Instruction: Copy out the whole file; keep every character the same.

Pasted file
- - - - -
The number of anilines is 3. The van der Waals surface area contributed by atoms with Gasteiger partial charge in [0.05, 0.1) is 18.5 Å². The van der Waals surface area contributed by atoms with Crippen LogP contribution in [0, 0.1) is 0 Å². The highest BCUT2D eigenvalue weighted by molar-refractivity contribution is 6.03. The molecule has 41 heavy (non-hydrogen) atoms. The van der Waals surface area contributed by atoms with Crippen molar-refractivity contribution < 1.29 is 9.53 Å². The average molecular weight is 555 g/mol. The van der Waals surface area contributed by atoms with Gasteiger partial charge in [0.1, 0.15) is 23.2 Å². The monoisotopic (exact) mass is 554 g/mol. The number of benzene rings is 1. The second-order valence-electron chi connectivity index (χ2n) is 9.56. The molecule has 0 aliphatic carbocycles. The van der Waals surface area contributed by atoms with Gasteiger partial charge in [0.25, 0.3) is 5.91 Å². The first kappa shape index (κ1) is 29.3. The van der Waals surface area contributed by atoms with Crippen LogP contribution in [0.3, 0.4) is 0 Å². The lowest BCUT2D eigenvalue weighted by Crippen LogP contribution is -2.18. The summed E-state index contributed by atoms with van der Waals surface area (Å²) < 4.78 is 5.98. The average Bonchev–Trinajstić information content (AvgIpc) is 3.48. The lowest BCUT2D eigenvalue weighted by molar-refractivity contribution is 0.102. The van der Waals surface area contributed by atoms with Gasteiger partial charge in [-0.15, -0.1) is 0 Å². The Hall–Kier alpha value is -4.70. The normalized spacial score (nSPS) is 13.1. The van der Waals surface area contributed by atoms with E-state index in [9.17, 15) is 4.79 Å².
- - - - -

The number of anilines is 3. The van der Waals surface area contributed by atoms with Gasteiger partial charge in [0.05, 0.1) is 18.5 Å². The van der Waals surface area contributed by atoms with Crippen LogP contribution in [0, 0.1) is 0 Å². The highest BCUT2D eigenvalue weighted by molar-refractivity contribution is 6.03. The molecule has 41 heavy (non-hydrogen) atoms. The van der Waals surface area contributed by atoms with Crippen molar-refractivity contribution < 1.29 is 9.53 Å². The average molecular weight is 555 g/mol. The van der Waals surface area contributed by atoms with Gasteiger partial charge in [0.1, 0.15) is 23.2 Å². The monoisotopic (exact) mass is 554 g/mol. The number of benzene rings is 1. The second-order valence-electron chi connectivity index (χ2n) is 9.56. The molecule has 0 aliphatic carbocycles. The van der Waals surface area contributed by atoms with Gasteiger partial charge in [0.25, 0.3) is 5.91 Å². The first kappa shape index (κ1) is 29.3. The van der Waals surface area contributed by atoms with Crippen LogP contribution in [0.3, 0.4) is 0 Å². The lowest BCUT2D eigenvalue weighted by Crippen LogP contribution is -2.18. The summed E-state index contributed by atoms with van der Waals surface area (Å²) < 4.78 is 5.98. The average Bonchev–Trinajstić information content (AvgIpc) is 3.48. The lowest BCUT2D eigenvalue weighted by molar-refractivity contribution is 0.102. The van der Waals surface area contributed by atoms with Gasteiger partial charge in [-0.15, -0.1) is 0 Å². The Hall–Kier alpha value is -4.70. The normalized spacial score (nSPS) is 13.1. The van der Waals surface area contributed by atoms with E-state index in [9.17, 15) is 4.79 Å².